This drug may also be used for a certain type of cancer (neuroblastoma).
Read the Medication Guide provided by your pharmacist before you start using isotretinoin and each time you get a refill. Read and sign a Patient Information/Informed Consent form before you start taking this medication. If you have any questions about isotretinoin, consult your doctor or pharmacist before taking the medication.
Swallow capsules whole. Do not crush or chew them. Isotretinoin is usually taken twice daily for 15-20 weeks, or as directed by your doctor. Directions for most generic forms of isotretinoin state that it should be taken with meals. However, the FDA has indicated that the Absorica brand may be taken with or without food. Food helps increase absorption of this drug into your bloodstream. Ask your doctor or pharmacist for more information. Take this drug with a full glass of water, and do not lie down for at least 10 minutes after taking it.
The dosage is based on your medical condition, weight, and response to treatment.
Your acne may worsen during the first few days of taking this drug, and it may take up to 1-2 months before you notice the full benefit of this medication. If severe acne returns, a second course of treatment may be started after you have stopped taking the drug for 2 months. The manufacturer does not recommend long-term use of isotretinoin. Do not take more than the recommended dose.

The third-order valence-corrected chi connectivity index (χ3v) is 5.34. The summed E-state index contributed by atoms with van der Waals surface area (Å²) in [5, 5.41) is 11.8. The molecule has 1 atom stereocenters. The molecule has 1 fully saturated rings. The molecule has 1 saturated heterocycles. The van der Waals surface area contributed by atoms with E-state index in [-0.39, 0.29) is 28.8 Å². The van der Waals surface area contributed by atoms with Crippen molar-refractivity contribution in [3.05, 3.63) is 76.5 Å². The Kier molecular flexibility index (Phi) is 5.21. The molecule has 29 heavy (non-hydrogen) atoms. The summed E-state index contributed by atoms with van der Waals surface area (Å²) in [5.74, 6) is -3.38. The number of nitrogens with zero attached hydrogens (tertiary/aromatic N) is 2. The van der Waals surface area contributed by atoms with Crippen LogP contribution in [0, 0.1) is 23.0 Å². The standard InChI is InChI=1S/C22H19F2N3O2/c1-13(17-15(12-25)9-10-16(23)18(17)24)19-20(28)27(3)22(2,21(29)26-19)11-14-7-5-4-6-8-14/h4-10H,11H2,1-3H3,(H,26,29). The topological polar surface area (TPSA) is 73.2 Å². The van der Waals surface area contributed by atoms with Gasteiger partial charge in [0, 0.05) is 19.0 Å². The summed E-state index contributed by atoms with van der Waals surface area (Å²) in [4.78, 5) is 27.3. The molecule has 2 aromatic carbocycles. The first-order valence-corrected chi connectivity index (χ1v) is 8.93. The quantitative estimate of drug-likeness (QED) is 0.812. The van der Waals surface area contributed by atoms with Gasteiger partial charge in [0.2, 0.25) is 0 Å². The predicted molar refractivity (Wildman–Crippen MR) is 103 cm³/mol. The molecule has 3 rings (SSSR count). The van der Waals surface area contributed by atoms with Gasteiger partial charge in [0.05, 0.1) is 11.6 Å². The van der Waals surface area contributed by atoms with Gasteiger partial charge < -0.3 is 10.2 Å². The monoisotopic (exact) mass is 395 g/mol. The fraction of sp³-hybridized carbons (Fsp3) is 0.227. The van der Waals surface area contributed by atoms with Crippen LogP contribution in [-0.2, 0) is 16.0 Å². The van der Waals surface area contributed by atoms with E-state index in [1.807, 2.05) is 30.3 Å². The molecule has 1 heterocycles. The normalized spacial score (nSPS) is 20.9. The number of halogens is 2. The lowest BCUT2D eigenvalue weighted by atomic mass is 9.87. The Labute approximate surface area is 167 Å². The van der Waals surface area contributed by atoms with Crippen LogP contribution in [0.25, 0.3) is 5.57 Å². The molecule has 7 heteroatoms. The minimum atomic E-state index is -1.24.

Since this drug can be absorbed through the skin and lungs and may harm an unborn baby, women who are pregnant or who may become pregnant should not handle this medication or breathe the dust from the capsules.
Dry lips and mouth, minor swelling of the eyelids or lips, crusty skin, nosebleeds, upset stomach, or thinning of hair may occur. If any of these effects persist or worsen, tell your doctor or pharmacist promptly.
To relieve dry mouth, suck on (sugarless) hard candy or ice chips, chew (sugarless) gum, drink water, or use a saliva substitute.
Remember that this medication has been prescribed because your doctor has judged that the benefit to you is greater than the risk of side effects. Many people using this medication do not have serious side effects.
Tell your doctor right away if you have any serious side effects, including:
Isotretinoin may rarely cause disease of the pancreas (pancreatitis) that may rarely be fatal. Stop taking this medication and tell your doctor right away if you develop:
Stop taking this medication and tell your doctor right away if you develop these unlikely but very serious side effects:
A very serious allergic reaction to this drug is rare. However, seek immediate medical attention if you notice any symptoms of a serious allergic reaction, including:
This is not a complete list of possible side effects. If you notice other effects not listed above, contact your doctor or pharmacist.
In the US -
Call your doctor for medical advice about side effects. You may report side effects to FDA at 1-800-FDA-1088 or at www.fda.gov/medwatch.